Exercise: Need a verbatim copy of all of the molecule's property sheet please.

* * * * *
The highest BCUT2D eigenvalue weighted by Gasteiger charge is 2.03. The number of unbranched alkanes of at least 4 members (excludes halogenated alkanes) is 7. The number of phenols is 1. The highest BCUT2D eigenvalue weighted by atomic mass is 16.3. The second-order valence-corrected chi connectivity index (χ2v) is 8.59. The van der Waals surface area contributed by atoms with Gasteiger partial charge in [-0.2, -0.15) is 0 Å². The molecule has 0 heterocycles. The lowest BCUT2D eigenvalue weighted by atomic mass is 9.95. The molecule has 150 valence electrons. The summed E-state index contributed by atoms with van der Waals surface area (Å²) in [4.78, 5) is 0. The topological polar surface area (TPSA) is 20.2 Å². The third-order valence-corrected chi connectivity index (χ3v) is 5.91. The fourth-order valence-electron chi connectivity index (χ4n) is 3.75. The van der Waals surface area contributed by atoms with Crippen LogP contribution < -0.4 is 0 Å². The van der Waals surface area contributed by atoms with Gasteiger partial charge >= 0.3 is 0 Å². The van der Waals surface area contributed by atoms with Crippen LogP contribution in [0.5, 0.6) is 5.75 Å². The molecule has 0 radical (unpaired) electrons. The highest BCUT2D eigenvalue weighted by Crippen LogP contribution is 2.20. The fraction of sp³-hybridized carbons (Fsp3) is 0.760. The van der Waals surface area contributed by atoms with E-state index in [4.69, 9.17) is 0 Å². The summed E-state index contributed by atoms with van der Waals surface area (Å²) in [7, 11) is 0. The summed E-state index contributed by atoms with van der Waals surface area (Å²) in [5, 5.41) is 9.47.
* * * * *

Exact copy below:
The highest BCUT2D eigenvalue weighted by Gasteiger charge is 2.03. The number of unbranched alkanes of at least 4 members (excludes halogenated alkanes) is 7. The number of phenols is 1. The highest BCUT2D eigenvalue weighted by atomic mass is 16.3. The second-order valence-corrected chi connectivity index (χ2v) is 8.59. The van der Waals surface area contributed by atoms with Gasteiger partial charge in [-0.2, -0.15) is 0 Å². The molecule has 0 heterocycles. The lowest BCUT2D eigenvalue weighted by atomic mass is 9.95. The molecule has 150 valence electrons. The summed E-state index contributed by atoms with van der Waals surface area (Å²) in [4.78, 5) is 0. The topological polar surface area (TPSA) is 20.2 Å². The third-order valence-corrected chi connectivity index (χ3v) is 5.91. The fourth-order valence-electron chi connectivity index (χ4n) is 3.75. The van der Waals surface area contributed by atoms with Crippen LogP contribution < -0.4 is 0 Å². The van der Waals surface area contributed by atoms with Gasteiger partial charge >= 0.3 is 0 Å². The van der Waals surface area contributed by atoms with Crippen LogP contribution in [0.5, 0.6) is 5.75 Å². The molecule has 0 radical (unpaired) electrons. The highest BCUT2D eigenvalue weighted by Crippen LogP contribution is 2.20. The fraction of sp³-hybridized carbons (Fsp3) is 0.760. The van der Waals surface area contributed by atoms with E-state index in [4.69, 9.17) is 0 Å². The summed E-state index contributed by atoms with van der Waals surface area (Å²) in [7, 11) is 0. The summed E-state index contributed by atoms with van der Waals surface area (Å²) in [5, 5.41) is 9.47.